This week’s sessions went well for the most part.

Tuesday, though, was a close call. As I was getting ready to leave the house, my brain was telling me to empty my bladder—soon. I debated whether to follow my brain knowing that I’d likely delay the zapping session because of emptying my bladder ten minutes before or just head off to the appointment hoping that I could hold it.

Luckily, the technician came out within a minute of me scanning my barcoded check-in card and asked if I was ready. I told him, in a somewhat panicky voice, that I was more than ready and we had only a few minutes to get this done before the dam burst. We made it happen, and I was trotting out of the room to the nearest toilet, making it there by a matter of seconds before having to let it all out. Too close for comfort.

Thursday’s session wasn’t as fast, but had me on the brink and pretty much sprinting out of the treatment room to the toilet. Again, too close for comfort.

This morning’s session (Friday), the pendulum swung in the complete opposite direction. Despite following my normal fill-the-bladder routine, I could tell that I was nowhere near ready to get zapped. They skipped over me and took not one but two patients for their sessions as I waited for my bladder to fill. After the second patient, I hopped on the table, still a little uncertain about my bladder fullness, but the scan showed it was filled sufficiently to go ahead with the treatment (about 70%).

I met with the radiation oncologist on Monday and we talked about the fatigue and urinary frequency. Once again, he offered Flomax (Tamsulosin) and I declined. However, Monday night and into the entire day Tuesday, I was emptying my bladder every sixty to ninety minutes, day and night. That gets old, fast. After my session on Wednesday, I spoke with the nurse, gave in, and requested the Flomax prescription.

The Flomax seemed to help that very first night, getting me down to two trips to the toilet. Last night was about as good with only three trips.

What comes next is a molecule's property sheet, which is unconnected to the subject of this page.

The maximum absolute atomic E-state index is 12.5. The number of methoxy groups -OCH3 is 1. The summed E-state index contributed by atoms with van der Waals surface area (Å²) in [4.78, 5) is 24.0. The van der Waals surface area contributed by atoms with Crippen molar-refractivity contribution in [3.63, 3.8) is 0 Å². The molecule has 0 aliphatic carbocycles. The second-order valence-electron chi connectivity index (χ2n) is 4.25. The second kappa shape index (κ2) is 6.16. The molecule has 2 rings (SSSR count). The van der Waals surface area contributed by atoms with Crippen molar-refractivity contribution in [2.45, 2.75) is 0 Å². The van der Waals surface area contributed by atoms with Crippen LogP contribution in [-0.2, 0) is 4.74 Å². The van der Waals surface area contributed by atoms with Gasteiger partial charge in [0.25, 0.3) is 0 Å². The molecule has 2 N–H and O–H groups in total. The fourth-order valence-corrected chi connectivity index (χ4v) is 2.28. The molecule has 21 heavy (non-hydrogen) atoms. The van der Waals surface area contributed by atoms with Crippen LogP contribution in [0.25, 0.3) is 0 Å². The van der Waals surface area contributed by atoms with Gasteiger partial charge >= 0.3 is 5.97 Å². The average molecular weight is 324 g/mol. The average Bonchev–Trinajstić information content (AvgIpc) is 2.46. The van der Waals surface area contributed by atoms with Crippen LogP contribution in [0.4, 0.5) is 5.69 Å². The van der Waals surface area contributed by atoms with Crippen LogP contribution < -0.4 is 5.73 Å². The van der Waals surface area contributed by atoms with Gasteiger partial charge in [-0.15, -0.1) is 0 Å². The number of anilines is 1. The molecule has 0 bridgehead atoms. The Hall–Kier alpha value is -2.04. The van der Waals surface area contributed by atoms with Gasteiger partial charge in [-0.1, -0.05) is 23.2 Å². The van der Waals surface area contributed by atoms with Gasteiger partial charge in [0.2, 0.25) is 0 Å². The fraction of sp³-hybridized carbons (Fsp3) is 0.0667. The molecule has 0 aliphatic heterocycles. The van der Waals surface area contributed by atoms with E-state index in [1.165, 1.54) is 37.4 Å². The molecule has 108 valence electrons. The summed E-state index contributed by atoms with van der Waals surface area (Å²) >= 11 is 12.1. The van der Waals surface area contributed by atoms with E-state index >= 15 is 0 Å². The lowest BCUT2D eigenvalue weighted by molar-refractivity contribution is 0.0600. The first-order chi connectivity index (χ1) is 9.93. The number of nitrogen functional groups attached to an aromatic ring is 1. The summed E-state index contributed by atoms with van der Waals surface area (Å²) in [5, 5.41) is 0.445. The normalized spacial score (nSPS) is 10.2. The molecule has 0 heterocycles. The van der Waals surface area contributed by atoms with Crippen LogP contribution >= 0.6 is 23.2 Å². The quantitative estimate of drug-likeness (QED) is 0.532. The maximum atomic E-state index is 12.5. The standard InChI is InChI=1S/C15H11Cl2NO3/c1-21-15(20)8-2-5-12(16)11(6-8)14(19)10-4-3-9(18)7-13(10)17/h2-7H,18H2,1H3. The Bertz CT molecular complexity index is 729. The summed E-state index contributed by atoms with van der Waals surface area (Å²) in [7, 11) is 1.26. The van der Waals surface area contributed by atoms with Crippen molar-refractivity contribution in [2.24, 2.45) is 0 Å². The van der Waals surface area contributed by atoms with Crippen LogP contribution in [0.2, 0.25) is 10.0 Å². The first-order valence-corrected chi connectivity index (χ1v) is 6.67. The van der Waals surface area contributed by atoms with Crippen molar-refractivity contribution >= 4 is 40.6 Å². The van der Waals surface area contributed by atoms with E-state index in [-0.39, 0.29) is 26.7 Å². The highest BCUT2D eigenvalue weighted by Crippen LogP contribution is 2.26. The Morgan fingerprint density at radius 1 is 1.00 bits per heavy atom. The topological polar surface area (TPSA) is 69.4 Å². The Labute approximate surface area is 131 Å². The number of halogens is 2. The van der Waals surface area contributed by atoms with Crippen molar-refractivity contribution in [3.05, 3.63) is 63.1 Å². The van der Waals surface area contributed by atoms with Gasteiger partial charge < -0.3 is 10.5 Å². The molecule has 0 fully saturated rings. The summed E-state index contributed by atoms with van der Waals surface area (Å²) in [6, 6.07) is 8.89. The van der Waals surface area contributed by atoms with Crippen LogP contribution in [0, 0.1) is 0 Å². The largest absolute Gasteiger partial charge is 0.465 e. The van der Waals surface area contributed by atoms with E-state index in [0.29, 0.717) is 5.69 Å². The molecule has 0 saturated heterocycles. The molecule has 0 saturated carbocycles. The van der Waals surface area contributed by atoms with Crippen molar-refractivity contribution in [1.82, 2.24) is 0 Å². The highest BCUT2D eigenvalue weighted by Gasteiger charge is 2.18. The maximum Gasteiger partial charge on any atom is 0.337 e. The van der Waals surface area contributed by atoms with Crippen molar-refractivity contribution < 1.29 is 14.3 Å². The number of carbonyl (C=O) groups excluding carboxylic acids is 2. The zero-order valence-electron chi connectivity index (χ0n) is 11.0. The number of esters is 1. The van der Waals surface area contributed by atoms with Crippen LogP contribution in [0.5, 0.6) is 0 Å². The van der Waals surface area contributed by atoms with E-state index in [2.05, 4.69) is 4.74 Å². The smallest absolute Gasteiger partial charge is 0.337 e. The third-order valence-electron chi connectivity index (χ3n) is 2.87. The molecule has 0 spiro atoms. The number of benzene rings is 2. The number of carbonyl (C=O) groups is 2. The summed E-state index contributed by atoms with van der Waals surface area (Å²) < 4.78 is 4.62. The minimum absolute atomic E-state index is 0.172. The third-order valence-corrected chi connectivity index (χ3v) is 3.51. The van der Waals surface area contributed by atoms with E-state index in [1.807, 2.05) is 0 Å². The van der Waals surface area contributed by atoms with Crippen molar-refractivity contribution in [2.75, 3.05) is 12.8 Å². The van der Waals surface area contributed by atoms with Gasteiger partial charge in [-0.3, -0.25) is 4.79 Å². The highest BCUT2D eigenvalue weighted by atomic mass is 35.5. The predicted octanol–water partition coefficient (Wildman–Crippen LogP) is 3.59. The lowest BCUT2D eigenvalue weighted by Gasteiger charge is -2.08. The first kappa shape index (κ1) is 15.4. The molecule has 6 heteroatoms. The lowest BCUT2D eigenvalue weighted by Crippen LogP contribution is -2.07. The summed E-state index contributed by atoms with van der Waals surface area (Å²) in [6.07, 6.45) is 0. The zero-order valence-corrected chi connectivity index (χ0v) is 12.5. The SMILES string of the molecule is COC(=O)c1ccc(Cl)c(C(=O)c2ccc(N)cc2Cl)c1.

But, as I mentioned a few posts ago, I didn’t have a positive experience with Flomax the first time I tried it years ago, and it seems to be kicking me in the butt again by adding more side effects on top of the ones I’m already experiencing from the Eligard and radiation.

Of the listed Flomax side effects, I seem to be experiencing drowsiness, headache, body aches, and faster heart rate. Yippee.

Yesterday, my first full day on Flomax, I was exhausted the entire day (as if the fatigue from the radiation wasn’t bad enough…). I also had a low-grade headache throughout the day and just felt blah. The one that concerned me the most was the heart rate.

I monitor my blood pressure and pulse each morning and, since March, my resting pulse has been averaging 66 beats per minute. This morning, it was 88 bpm; yesterday, it was 74 bpm. That sudden uptick concerned me, so I spoke with the nurse about it this morning and she reassured me that it wasn’t a real problem, but something to keep an eye on if it keeps increasing.

I’ll continue with the Flomax for now because they say it can take five or so days for it to really settle into your system. But if these issues continue or intensify, we’ll have a discussion about continuing on Flomax.

On a more positive note, I did manage to join a friend for lunch on Wednesday and that went fine, with preventative runs to the toilet just before entering the restaurant and just before driving home. By the end of the lunch, though, I was fading fast and was ready for a little siesta at home.

At this point—compared to how I was doing last winter when my only concern was a rising PSA—I can tell that I’m on the “treatment is worse than the disease” roller coaster. I know that many of these side effects are supposed to subside within a few months after treatment ends, and I’m looking forward to that happening. In the meantime, ten more sessions / two weeks to go!

On that note, I’ll wish you a happy weekend! Be well.

This post originally appeared on Dan’s Journey Through Prostate Cancer on August 12, 2022. It is republished with permission.